Years ago, the culinary word 'stock' used to make my eyes glaze over. I think part of the reason was how I first saw stock getting made.
It was at a culinary school where I was attending a session on food safety. On the first day, I got to peek in the professional kitchen. About five students were at their stations, sweating from all the heat and moving frantically, trying to finish the day's test. The very first thing they did was make stock: a big pot was filled with water and chopped vegetables were thrown in, along with a little packet tied with kitchen twine left hanging to the side. (I was later told that the packet contained herbs and spices; it had a fancy name I couldn't pronounce.) They simmered this pot for a while, checking on it only now and again. Their stress was palpable, it really didn't look at all like they were having fun.
So for a while, whenever I saw a recipe that called for stock, I'd move along because there was no way I was making that intimidating ingredient. Until one day, I was forced to make some because I was craving chicken noodle soup.
Turns out, it's not so bad. It really is, quite literally, just boiling bones, herbs and vegetables. These days, there is stock in our freezer most times. Occasionally, we do use bouillon cubes in a pinch, but we always make stock from scratch for baby food.
Using stock vs. plain water really elevates the flavor of simple dishes such as congee and mashed vegetables for babies. I also use stock in our meat sauce. Here's a simple, basic vegetable stock that you can keep in the fridge and use for soups, congee, poaching liquid for fish and chicken, and generally in recipes that call for a simple stock.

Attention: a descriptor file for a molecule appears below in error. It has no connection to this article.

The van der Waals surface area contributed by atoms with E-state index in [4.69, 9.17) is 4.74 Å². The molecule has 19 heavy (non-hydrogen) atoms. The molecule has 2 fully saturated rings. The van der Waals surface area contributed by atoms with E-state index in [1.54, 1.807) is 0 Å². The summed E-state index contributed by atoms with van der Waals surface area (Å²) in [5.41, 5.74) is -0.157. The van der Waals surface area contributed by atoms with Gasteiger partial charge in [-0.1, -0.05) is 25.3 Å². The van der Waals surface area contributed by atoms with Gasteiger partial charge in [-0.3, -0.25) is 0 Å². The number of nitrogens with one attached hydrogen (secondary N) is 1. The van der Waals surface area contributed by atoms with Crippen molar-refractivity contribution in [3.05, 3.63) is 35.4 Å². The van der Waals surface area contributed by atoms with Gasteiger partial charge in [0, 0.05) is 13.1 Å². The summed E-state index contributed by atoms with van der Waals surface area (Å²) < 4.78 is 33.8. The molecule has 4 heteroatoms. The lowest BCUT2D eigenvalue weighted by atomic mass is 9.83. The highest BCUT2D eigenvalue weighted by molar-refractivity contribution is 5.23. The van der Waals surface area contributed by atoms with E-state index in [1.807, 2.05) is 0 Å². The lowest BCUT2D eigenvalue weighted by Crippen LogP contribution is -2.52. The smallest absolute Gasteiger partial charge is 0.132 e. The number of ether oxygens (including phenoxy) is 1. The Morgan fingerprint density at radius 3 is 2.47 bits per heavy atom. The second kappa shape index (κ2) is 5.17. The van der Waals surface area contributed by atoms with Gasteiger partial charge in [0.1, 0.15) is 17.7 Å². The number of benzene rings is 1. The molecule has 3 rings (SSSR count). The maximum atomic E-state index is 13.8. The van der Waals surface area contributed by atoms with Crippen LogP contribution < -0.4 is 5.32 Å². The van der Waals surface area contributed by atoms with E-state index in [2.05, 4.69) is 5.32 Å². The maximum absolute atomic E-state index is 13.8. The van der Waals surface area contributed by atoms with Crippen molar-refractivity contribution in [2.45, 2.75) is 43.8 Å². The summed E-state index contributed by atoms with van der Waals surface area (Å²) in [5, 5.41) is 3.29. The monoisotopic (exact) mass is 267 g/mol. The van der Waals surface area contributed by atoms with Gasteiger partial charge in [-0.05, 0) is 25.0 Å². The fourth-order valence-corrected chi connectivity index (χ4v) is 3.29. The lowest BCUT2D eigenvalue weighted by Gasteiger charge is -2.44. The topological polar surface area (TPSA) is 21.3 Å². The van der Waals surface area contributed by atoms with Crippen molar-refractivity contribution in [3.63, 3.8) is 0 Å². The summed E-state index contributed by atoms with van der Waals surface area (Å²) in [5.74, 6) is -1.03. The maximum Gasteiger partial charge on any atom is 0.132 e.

Basic Vegetable Stock
- Preparation Time 10 minutes
- Ready in 1 hour 10 minutes
- Difficulty Easy
- Yield about 3 cups
- 4 cups water
- 1 medium red onion
- 1 medium yellow onion
- 1 stalk celery
- 1 large carrot
- 1 bay leaf
- 2 sprigs flat leaf parsley
- 1 tbsp whole black peppercorns
- Pour water into a pot and have it ready by your chopping board.
- Chop onions and celery; chop carrot into small cubes; pick the parsley off the stems. Add all these, the bay leaves and peppercorns to the pot.
- Bring the water and vegetables to a boil and immediately lower the heat to a simmer.
- Simmer for an hour, strain and cool.
- Store in the fridge for no more than 3 days, and in the freezer for no more than a month.
- We normally don't salt our stock as we use them in dishes where they get reduced; salted stock may result in a more salty dish than intended.
- Storage periods are conservative and assumed for use as baby food.
- If freezing, leave space for the liquid to expand, otherwise your container may break.
- If storing in plastic bags, use only freezer-safe bags. We've had stock take on a plasticky taste when frozen in an ordinary sandwich bag.